The year 2018 has begun with the surprising rediscovery of a painter who is being added to the pantheon of significant abstract expressionist masters.
The Harry Bertschmann story first broke on Sunday, January 7th 2018 in The New York Times by writer Susan Chumsky, and has quickly achieved high acclaim from art historians while delighting collectors. Quogue Gallery will continue its rediscovery of the Harry Bertschmann Collection at the Art on Paper fair in Manhattan running from March 8–11. This follows the gallery’s successful launch of the abstract master’s works at the Art Palm Beach fair in January.
Peter Hastings Falk, Curator of the Bertschmann Collection, will be presenting at talk at the gallery’s booth on Saturday, March 10th at noon. Falk explains that the 87-year-old Bertschmann enjoyed many solo exhibitions at museums and galleries during the 1950s. In 1958 the jury of the prestigious Carnegie International selected him as its youngest exhibitor — and one of his large abstract expressionist paintings hung beside those by Mark Rothko, Franz Kline, Barnet Newman, Philip Guston, and Robert Motherwell. He was represented by the Howard Wise Gallery for eight years, and in 1961 Bertschmann’s solo exhibition followed one for Elaine de Kooning. But after settling in Greenwich Village in the early 1960s Bertschmann drifted from the gallery scene because he was leading a double life. His training at the famous Basel School of Design led him to become an innovator in graphic design, and many of his commercial logos and packaging have become pervasive in American culture. The logos and packaging for Kent and Newport cigarettes, Nestlé’s, and Bufferin are but a few of his creations. In 1997 the artist was honored with a retrospective in Basel. Despite earning a living from his commercial projects he was resolute in painting every day.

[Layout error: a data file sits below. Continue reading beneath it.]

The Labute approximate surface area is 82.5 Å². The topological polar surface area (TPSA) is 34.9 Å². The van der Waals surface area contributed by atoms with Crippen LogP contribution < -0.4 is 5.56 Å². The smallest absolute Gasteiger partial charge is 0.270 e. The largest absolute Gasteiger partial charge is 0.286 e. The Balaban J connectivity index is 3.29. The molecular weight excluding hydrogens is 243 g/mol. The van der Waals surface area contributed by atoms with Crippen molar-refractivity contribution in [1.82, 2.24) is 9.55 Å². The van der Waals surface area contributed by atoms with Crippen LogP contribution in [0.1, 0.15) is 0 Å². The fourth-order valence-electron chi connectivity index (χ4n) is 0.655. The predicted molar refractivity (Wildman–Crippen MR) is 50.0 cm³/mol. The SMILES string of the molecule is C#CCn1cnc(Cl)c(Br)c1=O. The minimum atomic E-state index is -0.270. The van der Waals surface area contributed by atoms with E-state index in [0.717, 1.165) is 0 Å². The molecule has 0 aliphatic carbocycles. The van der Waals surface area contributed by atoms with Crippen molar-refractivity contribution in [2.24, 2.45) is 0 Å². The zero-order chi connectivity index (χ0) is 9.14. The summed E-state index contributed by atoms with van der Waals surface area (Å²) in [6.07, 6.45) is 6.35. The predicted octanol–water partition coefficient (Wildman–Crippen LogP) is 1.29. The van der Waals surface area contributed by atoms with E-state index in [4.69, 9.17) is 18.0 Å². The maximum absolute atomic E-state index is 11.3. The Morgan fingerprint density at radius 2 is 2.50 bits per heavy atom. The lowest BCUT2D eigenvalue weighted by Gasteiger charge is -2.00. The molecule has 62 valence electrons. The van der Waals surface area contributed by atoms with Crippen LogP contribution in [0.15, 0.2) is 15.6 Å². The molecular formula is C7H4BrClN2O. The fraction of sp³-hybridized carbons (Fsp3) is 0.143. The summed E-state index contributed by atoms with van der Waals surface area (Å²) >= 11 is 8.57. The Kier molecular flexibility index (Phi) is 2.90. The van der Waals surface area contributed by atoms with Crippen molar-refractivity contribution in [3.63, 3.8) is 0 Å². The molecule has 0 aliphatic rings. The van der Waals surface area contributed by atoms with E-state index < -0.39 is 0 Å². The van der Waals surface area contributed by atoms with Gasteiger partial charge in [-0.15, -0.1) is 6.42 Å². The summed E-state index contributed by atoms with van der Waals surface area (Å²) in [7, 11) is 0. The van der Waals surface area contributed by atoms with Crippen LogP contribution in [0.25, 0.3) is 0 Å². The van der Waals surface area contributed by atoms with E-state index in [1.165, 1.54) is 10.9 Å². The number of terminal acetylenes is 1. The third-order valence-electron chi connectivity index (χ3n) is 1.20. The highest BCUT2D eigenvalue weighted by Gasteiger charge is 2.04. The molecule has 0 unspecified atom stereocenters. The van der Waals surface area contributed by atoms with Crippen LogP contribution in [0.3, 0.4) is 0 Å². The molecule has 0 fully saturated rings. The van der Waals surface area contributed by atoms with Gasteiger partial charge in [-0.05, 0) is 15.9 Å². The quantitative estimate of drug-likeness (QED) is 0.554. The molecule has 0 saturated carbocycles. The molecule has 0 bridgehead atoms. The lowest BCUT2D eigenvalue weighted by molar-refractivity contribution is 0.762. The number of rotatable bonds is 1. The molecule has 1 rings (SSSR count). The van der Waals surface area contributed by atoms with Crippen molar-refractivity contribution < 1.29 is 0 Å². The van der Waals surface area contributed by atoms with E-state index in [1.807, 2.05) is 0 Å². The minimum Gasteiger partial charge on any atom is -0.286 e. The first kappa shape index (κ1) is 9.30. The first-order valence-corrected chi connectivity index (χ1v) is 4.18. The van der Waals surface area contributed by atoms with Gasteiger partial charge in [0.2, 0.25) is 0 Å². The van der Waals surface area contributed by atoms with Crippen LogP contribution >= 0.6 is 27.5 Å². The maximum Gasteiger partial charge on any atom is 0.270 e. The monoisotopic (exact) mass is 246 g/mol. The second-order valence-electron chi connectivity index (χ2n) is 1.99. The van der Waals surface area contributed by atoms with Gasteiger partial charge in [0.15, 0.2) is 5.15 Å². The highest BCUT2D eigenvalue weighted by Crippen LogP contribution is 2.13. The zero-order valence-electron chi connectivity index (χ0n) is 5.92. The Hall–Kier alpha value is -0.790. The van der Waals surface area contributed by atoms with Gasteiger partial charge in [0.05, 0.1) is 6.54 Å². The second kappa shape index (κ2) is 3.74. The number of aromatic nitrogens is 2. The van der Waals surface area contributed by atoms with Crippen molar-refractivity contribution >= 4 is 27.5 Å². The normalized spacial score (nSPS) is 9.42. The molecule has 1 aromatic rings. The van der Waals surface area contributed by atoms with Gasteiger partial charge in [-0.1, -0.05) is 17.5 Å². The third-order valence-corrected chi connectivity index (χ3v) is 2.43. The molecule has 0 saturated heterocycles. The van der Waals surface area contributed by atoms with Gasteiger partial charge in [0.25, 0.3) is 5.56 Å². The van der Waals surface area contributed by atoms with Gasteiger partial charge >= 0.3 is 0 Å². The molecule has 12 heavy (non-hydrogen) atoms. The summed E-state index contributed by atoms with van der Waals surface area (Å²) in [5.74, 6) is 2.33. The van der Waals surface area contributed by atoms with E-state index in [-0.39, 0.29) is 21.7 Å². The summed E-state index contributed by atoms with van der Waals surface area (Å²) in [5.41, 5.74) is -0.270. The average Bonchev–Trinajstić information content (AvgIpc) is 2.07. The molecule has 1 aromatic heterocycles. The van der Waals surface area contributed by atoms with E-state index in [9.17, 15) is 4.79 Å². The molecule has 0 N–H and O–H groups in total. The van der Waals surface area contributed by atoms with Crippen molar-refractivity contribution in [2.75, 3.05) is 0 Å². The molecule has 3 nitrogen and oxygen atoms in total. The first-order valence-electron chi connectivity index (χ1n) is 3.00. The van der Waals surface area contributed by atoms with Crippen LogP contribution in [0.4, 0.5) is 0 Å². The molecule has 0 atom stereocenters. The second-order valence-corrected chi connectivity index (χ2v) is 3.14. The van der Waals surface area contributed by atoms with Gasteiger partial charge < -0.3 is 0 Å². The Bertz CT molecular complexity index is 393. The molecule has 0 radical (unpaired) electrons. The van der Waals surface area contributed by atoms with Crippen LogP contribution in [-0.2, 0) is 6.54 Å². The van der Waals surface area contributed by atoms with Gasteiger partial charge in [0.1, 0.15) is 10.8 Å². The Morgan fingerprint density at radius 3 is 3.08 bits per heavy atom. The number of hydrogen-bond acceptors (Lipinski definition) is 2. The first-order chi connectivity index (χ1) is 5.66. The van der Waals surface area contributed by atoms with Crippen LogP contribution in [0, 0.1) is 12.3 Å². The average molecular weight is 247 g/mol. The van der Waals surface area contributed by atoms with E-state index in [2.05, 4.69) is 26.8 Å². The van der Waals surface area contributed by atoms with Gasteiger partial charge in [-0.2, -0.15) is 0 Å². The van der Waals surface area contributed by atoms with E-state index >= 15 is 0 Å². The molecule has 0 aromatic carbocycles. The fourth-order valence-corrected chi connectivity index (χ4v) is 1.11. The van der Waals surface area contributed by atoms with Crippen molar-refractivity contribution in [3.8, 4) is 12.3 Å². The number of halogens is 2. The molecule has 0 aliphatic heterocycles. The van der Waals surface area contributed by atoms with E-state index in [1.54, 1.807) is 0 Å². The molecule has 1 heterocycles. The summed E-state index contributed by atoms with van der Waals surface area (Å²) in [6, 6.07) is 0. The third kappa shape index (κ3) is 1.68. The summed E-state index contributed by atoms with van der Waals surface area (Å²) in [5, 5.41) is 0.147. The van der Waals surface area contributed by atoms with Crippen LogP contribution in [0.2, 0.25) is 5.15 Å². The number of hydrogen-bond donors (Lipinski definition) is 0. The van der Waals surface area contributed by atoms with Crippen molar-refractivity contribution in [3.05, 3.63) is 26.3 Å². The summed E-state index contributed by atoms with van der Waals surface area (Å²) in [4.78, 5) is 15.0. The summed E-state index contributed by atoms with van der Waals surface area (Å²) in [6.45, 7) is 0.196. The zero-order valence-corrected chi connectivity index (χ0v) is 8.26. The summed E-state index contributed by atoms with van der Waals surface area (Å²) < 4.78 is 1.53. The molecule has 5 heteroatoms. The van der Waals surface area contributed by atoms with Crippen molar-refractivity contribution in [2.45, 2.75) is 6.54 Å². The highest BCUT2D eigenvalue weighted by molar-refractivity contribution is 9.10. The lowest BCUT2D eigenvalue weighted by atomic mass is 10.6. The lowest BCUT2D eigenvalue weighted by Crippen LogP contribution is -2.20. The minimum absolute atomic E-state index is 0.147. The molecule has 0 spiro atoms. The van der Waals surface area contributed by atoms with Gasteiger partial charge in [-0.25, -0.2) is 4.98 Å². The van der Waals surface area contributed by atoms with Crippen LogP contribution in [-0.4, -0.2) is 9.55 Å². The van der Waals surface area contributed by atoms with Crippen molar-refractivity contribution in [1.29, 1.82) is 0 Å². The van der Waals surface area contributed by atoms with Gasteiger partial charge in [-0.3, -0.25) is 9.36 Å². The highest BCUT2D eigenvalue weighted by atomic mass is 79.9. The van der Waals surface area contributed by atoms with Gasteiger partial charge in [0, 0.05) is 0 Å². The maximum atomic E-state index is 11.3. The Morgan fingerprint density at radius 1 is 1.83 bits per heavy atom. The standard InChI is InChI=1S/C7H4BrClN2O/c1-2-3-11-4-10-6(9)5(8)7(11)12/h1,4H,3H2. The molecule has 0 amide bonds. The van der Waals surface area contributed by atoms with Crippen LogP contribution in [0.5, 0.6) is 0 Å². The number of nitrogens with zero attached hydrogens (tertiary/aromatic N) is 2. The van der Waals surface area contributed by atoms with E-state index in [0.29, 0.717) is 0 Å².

Art critic and historian Prof. Robert C. Morgan described Bertschmann’s vision as “abstract gestural signs that suggest a language.” He added, “Bertschmann is essentially an art world outsider looking inward. He is a seasoned artist, a highly creative artist, an articulate individual, and a nearly obsessive worker, always willing to stand back and examine what he does before moving ahead. He is also an exemplary draughtsman…His atelier is a phenomenon to behold.”
In a rarely-bestowed honor, Dr. Joyce F. Brown, President of the Fashion Institute of Technology will be presenting Bertschmann with a Lifetime Achievement Award at its May commencement ceremony at Radio City Music Hall. “The President’s Award is our way of acknowledging your passion, perseverance and productivity as an artist, your dedication to creative excellence — and commitment to the mission and high calling of art.”
The owners of the Quogue Gallery, Christy & Chester Murray, continue to be astounded upon every studio visit to the Bertschmann studio, as a large body of hidden works from the 1950s to now is uncovered. Stylistically unique and compelling, the artist’s works continue to open the eyes of seasoned art professionals. The rediscovery will continue in July when Quogue Gallery presents a solo exhibition for Bertschmann at its gallery in the Hamptons.